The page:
As I mentioned in our last post, light plays a huge role in the way we perceive color.
Today we’ll look at the science of color in manufacturing and photography; specifically how an object’s reflective and absorptive properties and viewing technology can impact the colors we perceive.
To reflect or not to reflect… that is the question.
The colors an object absorbs and reflects is determined by its material – is it metal, plastic or fabric? – and the dyes or inks used to “color” it. Changing the material of the object or the formulation of the dyes and inks will change the reflective values, and therefore color we see.
This poses a huge challenge in the manufacturing industry.
Think about assembling headphones with parts that were manufactured in different plants. Achieving the same color on different materials is not easy. Just because the leather ear pads, foam head cushion and printed metal sides appear to match under factory lighting doesn’t mean they will match under the store’s fluorescent lights, outside in the sun, or in the new owner’s new family room.
But it’s very important to the consumer that they DO match. Would you take a bottle of vitamins if half of them appear a shade lighter than the others? Would you cook and eat pasta if you open the box and half of it is a lighter shade of brown? Probably not.
In manufacturing, color matching is crucial. Light booths allow us to place parts next to each other and change the illuminant so we can see how the colors look and whether they still match without the mind-tricking effects of surrounding colors.
Check out these images of the ColorChecker. Each was photographed inside X-Rite’s SpectraLight QC booth with a different light source.
Color perception in digital photography
Color perception is just as important in photography. Who wants a green face in their birthday picture? Capturing accurate colors with a camera starts with proper white balance.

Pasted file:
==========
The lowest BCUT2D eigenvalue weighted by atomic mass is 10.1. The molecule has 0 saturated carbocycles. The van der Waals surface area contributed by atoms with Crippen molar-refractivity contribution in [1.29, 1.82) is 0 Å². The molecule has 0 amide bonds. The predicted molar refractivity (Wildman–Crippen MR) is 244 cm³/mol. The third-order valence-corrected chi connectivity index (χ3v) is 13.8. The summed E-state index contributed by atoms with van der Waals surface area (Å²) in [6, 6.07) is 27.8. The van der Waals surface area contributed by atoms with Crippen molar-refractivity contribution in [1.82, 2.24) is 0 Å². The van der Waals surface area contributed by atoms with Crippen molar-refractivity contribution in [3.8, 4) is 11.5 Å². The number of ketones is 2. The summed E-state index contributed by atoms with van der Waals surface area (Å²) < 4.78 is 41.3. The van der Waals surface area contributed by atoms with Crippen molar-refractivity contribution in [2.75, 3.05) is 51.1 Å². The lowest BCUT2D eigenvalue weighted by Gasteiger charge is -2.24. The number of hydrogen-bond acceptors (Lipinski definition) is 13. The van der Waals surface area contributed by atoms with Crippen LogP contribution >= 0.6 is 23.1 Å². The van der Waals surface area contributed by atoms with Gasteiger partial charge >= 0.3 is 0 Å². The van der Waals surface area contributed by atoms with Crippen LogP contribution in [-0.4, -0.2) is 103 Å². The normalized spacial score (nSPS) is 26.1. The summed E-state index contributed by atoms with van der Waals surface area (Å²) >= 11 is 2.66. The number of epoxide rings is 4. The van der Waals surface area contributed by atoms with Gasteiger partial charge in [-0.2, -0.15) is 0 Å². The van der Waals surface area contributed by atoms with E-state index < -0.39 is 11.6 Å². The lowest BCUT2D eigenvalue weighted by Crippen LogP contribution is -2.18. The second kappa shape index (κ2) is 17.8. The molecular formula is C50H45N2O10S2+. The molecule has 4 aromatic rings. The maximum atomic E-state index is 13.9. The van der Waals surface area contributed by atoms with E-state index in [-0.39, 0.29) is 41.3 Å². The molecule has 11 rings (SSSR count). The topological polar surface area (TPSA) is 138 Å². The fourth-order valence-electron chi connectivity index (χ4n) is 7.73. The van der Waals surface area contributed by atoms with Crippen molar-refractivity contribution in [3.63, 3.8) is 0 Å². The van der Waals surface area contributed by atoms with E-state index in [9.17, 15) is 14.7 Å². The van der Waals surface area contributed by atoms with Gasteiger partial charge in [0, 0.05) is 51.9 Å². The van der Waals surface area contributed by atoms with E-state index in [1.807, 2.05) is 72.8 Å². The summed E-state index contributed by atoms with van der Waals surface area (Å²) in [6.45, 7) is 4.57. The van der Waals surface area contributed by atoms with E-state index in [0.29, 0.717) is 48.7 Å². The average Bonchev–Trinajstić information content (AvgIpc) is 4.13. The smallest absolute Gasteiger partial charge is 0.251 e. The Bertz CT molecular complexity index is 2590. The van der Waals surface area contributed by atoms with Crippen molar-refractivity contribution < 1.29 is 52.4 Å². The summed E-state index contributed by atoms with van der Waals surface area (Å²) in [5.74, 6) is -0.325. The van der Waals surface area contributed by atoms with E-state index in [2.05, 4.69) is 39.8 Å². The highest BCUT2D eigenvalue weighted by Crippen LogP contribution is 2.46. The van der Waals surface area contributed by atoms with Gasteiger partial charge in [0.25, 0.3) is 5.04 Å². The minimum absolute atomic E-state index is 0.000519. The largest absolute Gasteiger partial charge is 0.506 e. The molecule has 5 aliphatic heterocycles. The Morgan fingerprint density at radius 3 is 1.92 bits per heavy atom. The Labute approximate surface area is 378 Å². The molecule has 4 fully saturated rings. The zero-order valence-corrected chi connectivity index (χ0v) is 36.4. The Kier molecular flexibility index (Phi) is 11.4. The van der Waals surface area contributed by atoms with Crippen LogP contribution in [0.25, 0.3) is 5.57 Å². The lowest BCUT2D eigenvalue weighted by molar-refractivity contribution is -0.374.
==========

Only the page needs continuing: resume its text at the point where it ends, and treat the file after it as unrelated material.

As I mentioned earlier with my “white paper” example, whites look alike unless we have a point of reference to change our impression. Cameras work the same way. You now know that early morning sun will give a yellow cast, daylight will make everything look bluer, and fluorescent light more green. Setting the white balance will tell the camera what white really is, so it can capture the correct colors based on the light source.
While many digital cameras offer auto white balance for different scenes, such as outdoor, indoor, and moonlight, it’s not very accurate. The best way to ensure you’re capturing accurate color is to use a white balance card, such as X-Rite’s ColorChecker, to manually set white balance in your camera before each shot. The most common way to do that is to zoom in on the white balance card, and press the white balance button or select it from a menu. You should see the scene neutralize and know you’re in business.
And then there’s technology to confuse things even more.
Technology can be a gateway, and a roadblock, for communicating color. Have you ever walked into an electronics superstore and wondered why the color on every single TV – even those by the same manufacturer – looks completely different?
Although modern technology is great for quick and easy communication, it can pose some serious problems for people in the color industry. Think of all of the ways we view color: TV, computer, phone, tablet, print… each displays it a little differently. Electronic devices use the additive color model. Print uses subtractive. Resolution varies, and devices use different color spaces and conversion equations for translation.
When it’s your job to ensure brand colors display correctly, it can get a bit hairy!
Color management helps by creating data files that describe the unique characteristics of individual digital devices. These “profiles” enable color matching between devices, including from monitor to print, between an original photograph and a digital file, and even between two prints created on different media with different inks.
Best Buy wall of TVs is a huge topic that deserves (and will get) it’s own post, but I wanted to mention it as something to keep in mind when using technology to share and interpret color.
What do YOU see every day?
Color science is very technical, and there is a lot more at play that the topics I briefly touched on here. Stay tuned for part three in our color perception series: The tricks the environment plays on our eyes.
Color Perception Blog Series
|Part 1: The Effect of Light|
|Part 2: The Impact on Manufacturing|
|Part 3: The Tricks the Environment Plays on Our Eyes|
|Part 4: Human Traits|